Monday, July 1, 2024

#183 / Let's Make A Deal

Assange, who said he was working as a journalist, remains a polarizing figure. To some he’s a hero for exposing wrongdoing and advocating for free speech and media freedom. Others argue he endangered national security at a time of war. The U.S., in bringing the legal proceedings, disputed that Assange was a journalist.

The picture above, which ran as part of the hard copy version of an article in The Wall Street Journal on June 28, 2024, shows Julian Assange as he returns home to Australia. As readers of this blog posting probably know, and as the above excerpt from the article in The Wall Street Journal indicates, Assange was charged by the United States government with espionage. Some thought he was a criminal. Others thought him a hero. 

I tended to be on the "hero" side of the ledger, but I never got deeply into the details of all the charges and countercharges. I was happy at the news that the United States government and Assange had agreed to "make a deal" to allow Assange to exit prison in England, and to return to his home in Australia as a free person. Assange pleaded "guilty" to one charge against him, and he was released home, free from any further confinement, on the basis of that guilty plea and "time served." Assange had been in prison, or what amounted to prison, for many years. His health was not good.

I think it is likely that there will continue to be controversy about Assange - even though both Assange and the United States government have now agreed how best to terminate the controversy. I think it is likely that nonparties on both sides will continue to "litigate" the issues, at least in the forum of public discussion, with each "side" expressing its dissatisfaction with the "deal" made between Assange and the U.S. government. My suggestion is that both sides accept what has happened and not try to relitigate the rights and the wrongs that now are in the past.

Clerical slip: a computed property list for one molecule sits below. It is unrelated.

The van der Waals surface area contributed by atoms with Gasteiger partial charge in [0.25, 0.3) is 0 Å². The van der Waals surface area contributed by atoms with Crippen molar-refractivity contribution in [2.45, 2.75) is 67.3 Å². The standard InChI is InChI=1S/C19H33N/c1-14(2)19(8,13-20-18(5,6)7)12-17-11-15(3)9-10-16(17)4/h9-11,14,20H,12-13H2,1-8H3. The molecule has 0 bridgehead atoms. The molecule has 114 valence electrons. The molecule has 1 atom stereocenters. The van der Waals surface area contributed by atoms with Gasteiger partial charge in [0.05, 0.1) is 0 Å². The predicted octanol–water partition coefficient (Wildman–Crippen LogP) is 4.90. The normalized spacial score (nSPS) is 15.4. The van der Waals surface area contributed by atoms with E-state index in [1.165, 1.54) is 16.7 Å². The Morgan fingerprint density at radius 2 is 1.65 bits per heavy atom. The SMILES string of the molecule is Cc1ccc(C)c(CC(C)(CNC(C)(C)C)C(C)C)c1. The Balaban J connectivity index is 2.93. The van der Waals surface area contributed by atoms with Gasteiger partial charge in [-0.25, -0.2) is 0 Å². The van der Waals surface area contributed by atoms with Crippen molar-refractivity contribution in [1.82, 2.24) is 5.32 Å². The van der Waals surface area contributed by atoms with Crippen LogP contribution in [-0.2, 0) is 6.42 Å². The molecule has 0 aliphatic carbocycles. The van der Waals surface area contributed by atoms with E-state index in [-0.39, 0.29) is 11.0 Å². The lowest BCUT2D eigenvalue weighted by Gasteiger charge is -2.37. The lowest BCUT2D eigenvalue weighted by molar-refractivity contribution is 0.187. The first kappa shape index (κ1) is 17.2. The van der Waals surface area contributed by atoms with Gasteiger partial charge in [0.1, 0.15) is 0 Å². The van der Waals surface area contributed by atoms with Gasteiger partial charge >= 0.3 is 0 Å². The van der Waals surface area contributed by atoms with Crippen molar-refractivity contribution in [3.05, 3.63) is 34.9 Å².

Has "justice" been served? Self-righteous partisans on both sides of this "deal," or similar ones, might want to demonstrate that they are "right," and that those on the other side are "wrong."  To my mind, there is a lot of wisdom in letting those involved in controversies "make a deal." 

I salute both Assange and the U.S. government in making that happen in this case. Kudos to the Prime Minster of Australia, too, Anthony Albanese, who appears to have midwifed the arrangement!

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